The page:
Stylized Facts for Business Cycles in Turkey
Working Papers, 2012, Central Bank of Turkey


This study documents the stylized facts about the business cycles in Turkey using quarterly data between 1987 and 2009. In particular, we document the business cycle turning points and average duration of cycles for Turkey, as well as the optimal smoothing parameter for Hodrick-Prescott (HP) filter estimated in line with our estimate of average business cycle duration for 1987-2009 period, 20 quarters, which is shorter compared to developed countries, and comparable to other developing countries. For filtering procedure, we use this estimated parameter, in addition to 1600, in HP filter and compare our findings. We find that business cycle relationships between macroeconomic variables in Turkey are mostly in accordance with the patterns observed for developing countries, which significantly differ from developed countries’ business cycle facts. In particular, the real side of the economy is characterized by high volatility of consumption and a countercyclical pattern for net exports. Other important findings are that financial variables such as credit or sovereign spreads are very volatile and strongly correlated with output. In addition, the results show that the properties of the relationship between economic activity, prices and the interest rates differs between pre-2001 and post-2001 period, whereas the relationship among the real variables shows a smaller change between these periods.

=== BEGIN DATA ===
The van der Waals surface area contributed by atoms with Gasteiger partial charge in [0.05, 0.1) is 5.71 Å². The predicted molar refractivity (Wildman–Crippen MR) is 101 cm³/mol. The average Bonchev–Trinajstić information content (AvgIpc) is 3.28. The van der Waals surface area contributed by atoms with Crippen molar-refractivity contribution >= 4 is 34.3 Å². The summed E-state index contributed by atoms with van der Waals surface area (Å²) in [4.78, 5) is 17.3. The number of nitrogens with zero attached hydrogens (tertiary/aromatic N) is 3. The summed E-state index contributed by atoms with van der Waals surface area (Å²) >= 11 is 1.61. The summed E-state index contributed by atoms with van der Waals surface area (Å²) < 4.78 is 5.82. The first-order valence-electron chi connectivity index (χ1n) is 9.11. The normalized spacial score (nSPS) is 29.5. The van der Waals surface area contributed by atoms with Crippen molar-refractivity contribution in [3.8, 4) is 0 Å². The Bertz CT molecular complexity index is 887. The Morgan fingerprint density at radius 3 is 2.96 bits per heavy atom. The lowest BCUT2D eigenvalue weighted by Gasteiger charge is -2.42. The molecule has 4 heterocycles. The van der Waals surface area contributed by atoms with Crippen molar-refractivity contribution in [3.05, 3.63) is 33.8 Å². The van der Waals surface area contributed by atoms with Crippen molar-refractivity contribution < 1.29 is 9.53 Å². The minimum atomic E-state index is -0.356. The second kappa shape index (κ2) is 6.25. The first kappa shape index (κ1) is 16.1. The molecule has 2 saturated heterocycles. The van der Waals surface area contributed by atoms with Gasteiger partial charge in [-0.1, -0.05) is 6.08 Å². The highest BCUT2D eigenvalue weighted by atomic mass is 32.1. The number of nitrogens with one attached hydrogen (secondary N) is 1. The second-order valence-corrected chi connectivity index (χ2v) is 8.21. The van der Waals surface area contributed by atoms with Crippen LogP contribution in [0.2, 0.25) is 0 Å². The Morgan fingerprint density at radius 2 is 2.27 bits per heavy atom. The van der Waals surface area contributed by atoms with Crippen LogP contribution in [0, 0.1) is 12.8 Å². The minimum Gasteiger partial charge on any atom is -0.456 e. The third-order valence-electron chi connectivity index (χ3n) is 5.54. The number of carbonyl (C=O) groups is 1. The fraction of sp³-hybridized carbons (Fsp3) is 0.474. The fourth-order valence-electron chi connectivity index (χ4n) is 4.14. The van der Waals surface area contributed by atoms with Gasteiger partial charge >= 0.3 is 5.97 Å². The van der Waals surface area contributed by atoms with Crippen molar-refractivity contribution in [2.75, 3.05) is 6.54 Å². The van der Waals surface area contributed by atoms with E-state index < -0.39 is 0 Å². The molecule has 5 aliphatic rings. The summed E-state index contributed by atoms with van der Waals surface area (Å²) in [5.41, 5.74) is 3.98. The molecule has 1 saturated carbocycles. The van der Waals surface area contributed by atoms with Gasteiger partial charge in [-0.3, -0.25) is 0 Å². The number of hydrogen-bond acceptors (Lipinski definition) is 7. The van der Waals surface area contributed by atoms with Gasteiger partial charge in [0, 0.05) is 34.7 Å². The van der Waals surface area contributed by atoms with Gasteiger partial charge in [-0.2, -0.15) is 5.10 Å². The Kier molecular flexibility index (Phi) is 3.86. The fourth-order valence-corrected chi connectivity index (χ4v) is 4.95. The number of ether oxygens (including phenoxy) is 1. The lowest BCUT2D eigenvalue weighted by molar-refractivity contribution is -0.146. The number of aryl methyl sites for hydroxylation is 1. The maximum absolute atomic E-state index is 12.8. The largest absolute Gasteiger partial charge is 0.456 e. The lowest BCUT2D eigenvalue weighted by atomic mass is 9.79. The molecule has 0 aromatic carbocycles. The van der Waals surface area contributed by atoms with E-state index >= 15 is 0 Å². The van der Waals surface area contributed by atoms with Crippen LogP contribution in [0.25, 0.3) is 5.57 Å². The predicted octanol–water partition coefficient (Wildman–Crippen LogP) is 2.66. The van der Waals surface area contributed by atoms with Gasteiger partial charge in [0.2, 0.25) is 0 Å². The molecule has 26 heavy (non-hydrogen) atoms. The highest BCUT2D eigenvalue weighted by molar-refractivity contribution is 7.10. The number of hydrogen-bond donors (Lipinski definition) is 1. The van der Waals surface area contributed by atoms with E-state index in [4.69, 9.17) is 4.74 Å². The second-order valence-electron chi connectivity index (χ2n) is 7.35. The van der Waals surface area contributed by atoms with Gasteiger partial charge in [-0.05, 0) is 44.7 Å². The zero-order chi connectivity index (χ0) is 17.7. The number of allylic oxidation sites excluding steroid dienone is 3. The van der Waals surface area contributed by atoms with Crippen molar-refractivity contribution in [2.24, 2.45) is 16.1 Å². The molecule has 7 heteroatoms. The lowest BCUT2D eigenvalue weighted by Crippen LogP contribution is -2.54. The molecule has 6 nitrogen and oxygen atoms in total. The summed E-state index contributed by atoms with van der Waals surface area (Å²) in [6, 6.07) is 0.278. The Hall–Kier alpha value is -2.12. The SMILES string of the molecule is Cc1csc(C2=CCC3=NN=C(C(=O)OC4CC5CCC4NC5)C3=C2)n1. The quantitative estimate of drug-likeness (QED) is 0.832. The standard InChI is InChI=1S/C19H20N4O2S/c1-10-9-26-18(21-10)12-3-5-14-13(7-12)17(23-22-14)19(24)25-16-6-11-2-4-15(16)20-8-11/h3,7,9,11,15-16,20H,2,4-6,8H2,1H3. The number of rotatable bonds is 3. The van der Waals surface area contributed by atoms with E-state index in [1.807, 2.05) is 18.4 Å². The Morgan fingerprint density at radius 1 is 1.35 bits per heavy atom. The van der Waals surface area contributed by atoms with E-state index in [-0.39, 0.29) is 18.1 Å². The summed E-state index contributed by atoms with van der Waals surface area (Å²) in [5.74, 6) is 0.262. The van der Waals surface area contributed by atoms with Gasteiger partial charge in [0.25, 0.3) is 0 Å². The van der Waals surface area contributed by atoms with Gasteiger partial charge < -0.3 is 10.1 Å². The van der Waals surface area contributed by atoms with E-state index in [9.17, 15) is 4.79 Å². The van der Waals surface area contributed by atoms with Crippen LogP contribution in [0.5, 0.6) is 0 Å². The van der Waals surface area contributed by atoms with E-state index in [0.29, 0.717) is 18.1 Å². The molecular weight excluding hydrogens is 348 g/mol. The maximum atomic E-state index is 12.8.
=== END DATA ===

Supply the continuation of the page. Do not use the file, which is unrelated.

Did Korean Monetary Policy Help Soften the Impact of the Global Financial Crisis of 2008-2009?
IMF Working, Papers 2012, 12-5


Korea was one of the Asian economies hardest hit by the global financial crisis. Anticipating the downturn that would follow the episode of extreme financial stress, the Bank of Korea (BOK) let the exchange rate depreciate as capital flowed out, and preemptively cut the policy rate by 325 basis points. But did it work? This paper seeks a quantitative answer to the following question: Were it not for an inflation targeting framework underpinned by a flexible exchange rate regime, how much deeper would the recession have been? Taking the most intense year of the crisis as our baseline (2008:Q4-2009:Q3), counterfactual simulations indicate that rather the actual outcome of a -2.1 percent contraction, the outturn would have been -2.9 percent if the BOK had not implemented countercyclical and discretionary interest rate cuts. Furthermore, had a fixed exchange rate regime been in place, simulations indicate that output would have contracted by -7.5 percent over the same four-quarter period. In other words, exchange rate flexibility and the interest rate cuts implemented by the BOK helped substantially soften the impact of the global financial crisis on the Korean economy.
Shock Therapy! What Role for Thai Monetary Policy?
IMF Working Papers, 2012, 12-269


Thailand had to endure three major shocks during 2008–2011: the global financial crisis, the Japanese earthquake, and the Thai floods of 2011. Over this period, consistent with its inflation targeting framework, the Bank of Thailand (BOT) let the exchange rate depreciate and cut interest rates (to, for example, a historically low level of 1¼ percent by mid-2009). This paper seeks to uncover the role of monetary policy in softening the impact of these shocks. Specifically, it seeks to address the following question: if an inflation targeting framework underpinned by a flexible exchange rate regime had not been in place, how would the economic contractions associated with these shocks have differed? Counterfactual simulations based on an estimated structural model indicate that countercyclical monetary policy and exchange rate flexibility added up to a total of 4 percentage points to real GDP growth during periods when Thailand had to weather these three major shocks.